Understanding the variation of nanofluidic behavior in the presence of an external electric field is critical for controlling and designing nanofluidic devices. By studying the critical infiltration pressure of liquids into hydrophobic nanopores using molecular dynamics (MD) simulations and experiments, important insights can be gained on the variation of the effective liquid-solid interfacial tension with the magnitude and sign of electric field, as well as its coupling with the pore size and the solid and liquid species. It is found that the effective hydrophobicity reduces with the increase of electric intensity and/or pore size, and the behavior is asymmetric with respect to the direction of the electric field. The underlying molecular mechanisms are revealed via the study of the density profile, contact angle, and surface tension of confined liquid molecules.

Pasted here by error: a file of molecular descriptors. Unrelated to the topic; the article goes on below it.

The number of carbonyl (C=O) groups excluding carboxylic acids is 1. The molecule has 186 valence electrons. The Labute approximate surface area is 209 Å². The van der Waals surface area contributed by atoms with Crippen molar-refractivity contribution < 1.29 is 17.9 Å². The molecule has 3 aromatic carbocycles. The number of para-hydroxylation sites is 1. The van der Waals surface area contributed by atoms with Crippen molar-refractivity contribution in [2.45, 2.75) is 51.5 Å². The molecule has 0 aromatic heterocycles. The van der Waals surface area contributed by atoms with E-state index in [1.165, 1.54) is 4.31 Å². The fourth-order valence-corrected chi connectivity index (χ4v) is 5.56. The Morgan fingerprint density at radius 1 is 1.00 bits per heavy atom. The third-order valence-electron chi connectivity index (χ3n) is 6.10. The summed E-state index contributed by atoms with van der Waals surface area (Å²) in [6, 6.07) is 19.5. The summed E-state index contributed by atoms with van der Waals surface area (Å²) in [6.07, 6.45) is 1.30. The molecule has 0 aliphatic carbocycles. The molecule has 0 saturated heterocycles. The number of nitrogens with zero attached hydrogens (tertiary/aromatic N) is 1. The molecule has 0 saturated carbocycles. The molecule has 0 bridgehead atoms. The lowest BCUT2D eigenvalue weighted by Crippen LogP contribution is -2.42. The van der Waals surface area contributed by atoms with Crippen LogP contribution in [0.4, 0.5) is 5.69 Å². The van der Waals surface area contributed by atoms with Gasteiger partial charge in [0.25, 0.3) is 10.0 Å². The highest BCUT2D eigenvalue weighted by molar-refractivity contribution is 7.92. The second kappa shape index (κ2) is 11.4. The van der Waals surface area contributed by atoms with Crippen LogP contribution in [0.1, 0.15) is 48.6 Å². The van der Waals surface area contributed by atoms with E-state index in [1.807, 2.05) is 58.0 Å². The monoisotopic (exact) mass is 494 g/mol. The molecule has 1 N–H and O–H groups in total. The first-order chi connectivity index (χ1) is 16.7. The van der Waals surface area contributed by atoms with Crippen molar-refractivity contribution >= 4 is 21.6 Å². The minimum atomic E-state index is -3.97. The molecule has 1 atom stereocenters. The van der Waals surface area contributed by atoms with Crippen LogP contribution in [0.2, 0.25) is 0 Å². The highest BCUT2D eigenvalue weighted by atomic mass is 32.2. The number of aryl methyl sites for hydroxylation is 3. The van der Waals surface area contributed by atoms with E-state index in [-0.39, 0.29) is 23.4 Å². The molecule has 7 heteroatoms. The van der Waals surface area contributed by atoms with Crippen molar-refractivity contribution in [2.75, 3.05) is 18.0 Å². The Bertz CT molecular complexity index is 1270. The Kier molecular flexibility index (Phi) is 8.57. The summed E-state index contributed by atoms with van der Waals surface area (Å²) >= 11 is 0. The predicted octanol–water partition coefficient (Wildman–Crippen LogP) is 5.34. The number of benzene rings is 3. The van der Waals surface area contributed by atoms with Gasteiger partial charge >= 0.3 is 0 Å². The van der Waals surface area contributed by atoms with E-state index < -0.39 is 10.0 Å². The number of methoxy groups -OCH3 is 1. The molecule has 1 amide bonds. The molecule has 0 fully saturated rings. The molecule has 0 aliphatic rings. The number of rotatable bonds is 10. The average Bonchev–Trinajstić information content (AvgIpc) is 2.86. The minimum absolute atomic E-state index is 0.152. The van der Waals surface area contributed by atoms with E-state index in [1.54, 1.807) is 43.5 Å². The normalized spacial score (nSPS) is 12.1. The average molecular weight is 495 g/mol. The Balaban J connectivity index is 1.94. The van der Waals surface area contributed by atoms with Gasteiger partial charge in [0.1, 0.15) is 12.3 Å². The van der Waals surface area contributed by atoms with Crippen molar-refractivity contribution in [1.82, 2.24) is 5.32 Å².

The work is supported by National Natural Science Foundation of China (50928601), World Class University program through the National Research Foundation of Korea (R32-2008-000-20042-0), Changjiang Scholar Program from Ministry of Education of China, and National Science Foundation (CMMI-0643726).